Social Visibility Consulting has two mascots (who also happen to be my coworkers). Ossi is a corgi/yellow lab mix and Eli is a corgi/border collie mix (we think). They're both quirky, lovable goofballs and both were adopted from local rescue groups. The boys have taught me a lot about enjoying life and, surprisingly, I've also learned a lot from them about writing -- in spite of their lack of opposable thumbs.
1. Be yourself.
If you try to write like someone else, it will sound false and robotic. If you don’t inject at least a little personality into what you’re writing it will sound like a financial prospectus and, let’s face it, no one reads those because they’re boring. Don’t try to sound like something you’re not, your readers will be on to you. If you need someone to write something from a particular perspective that’s not your own, hire a writer. Our special talent is becoming mini “experts” on just about everything and communicating in the style you need us to. And here’s a secret, a twinkle of our own personality always comes through.
2. If it’s interesting, dig for it.
If I want general information, I’ll scan an entry on Wikipedia. If you’re going to write about something, whether it’s your company, industry or area of expertise, do your homework and dig for real information we can’t easily find elsewhere. This may mean spending extra time researching and learning about your topic, but the payoff will come when your readers view you as the go-to source for a particular subject. And, as Ossi and Eli will confirm, sometimes the joy is in the digging itself.
3. Stick your head out the window.
Don’t fall too much in love with your own words. Stick your head out of the proverbial window once and awhile to assess your audience. You may want to write a company blog post and tie it into a recent controversy in the news. But the topic may end up stirring up the wrong kind of feedback, becoming an issue for your organization and losing you readers (and, ultimately, customers). Know your audience and find out what kind of information they’re looking for. Bonus lesson: Not all attention is good attention.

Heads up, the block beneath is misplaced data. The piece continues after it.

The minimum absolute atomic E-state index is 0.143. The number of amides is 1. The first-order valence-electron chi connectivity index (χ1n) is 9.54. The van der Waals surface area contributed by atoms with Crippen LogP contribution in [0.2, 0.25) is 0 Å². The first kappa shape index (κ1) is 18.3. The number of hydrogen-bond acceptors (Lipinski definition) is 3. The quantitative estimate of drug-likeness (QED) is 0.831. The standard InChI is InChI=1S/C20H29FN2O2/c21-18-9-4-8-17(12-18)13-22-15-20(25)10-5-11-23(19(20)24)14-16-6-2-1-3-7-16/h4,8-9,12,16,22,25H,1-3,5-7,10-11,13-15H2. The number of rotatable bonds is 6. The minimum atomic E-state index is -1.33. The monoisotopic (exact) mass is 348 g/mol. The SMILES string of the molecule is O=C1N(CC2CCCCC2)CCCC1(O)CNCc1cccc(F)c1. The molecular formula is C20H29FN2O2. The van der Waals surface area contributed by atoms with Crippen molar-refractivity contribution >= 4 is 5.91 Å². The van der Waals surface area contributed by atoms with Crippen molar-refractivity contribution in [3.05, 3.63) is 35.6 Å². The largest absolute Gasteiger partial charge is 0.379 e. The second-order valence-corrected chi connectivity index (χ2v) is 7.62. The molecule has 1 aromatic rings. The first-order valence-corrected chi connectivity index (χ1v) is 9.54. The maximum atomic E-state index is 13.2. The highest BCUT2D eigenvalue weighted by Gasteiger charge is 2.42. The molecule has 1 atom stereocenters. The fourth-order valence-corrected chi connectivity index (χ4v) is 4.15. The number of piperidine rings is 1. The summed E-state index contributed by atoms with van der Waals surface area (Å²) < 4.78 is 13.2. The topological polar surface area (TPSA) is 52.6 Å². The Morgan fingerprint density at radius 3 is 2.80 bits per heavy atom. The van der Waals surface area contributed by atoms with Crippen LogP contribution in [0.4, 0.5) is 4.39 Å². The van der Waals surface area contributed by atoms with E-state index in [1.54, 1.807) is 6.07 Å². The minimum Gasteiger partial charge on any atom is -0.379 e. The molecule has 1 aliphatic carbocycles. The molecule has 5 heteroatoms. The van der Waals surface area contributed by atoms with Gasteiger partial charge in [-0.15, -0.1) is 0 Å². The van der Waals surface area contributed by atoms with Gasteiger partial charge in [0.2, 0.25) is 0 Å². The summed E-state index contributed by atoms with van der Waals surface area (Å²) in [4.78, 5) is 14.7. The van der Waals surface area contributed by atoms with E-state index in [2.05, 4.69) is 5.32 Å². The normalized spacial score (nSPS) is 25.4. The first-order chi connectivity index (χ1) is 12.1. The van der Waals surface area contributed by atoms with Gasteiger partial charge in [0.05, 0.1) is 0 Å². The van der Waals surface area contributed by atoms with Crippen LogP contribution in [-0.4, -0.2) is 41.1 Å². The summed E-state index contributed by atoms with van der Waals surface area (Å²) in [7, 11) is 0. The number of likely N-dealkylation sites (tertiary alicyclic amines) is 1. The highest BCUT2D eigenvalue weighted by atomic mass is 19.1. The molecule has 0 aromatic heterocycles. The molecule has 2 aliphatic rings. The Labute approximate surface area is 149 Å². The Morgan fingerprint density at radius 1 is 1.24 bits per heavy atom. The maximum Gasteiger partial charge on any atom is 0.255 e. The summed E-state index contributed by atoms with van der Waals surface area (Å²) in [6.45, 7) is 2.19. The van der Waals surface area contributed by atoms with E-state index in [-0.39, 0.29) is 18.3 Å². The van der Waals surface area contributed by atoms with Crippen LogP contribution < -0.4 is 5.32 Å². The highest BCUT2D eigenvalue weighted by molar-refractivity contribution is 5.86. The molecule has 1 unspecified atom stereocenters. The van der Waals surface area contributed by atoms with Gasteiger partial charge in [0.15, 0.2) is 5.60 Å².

4. Take a nap or a walk.
Don’t participate in reactionary writing, particularly if you’re writing in a forum that represents your business. Social media often requires a nearly instant turnaround, but not every comment is worth replying to. Before you write something you’ll regret and can’t take back (remember, the Internet has an infinite memory), step away from your keyboard and really think about your reaction and the appropriate response. Sometimes it will be to shake, sometimes it will be a bark, occasionally a growl, but sometimes your best response is no response.
5. Be patient and keep at it.
If you struggle with writing, but you love to do it, keep writing. Write for yourself, write as a hobby, work to excel at your professional writing. Read about writing and practice writing. You’ll just keep getting better at it. The first time we threw the ball for Ossi and Eli they didn’t know what to do. Now, they chase it and, occasionally, bring it back. Fetch, like writing, is a work in progress.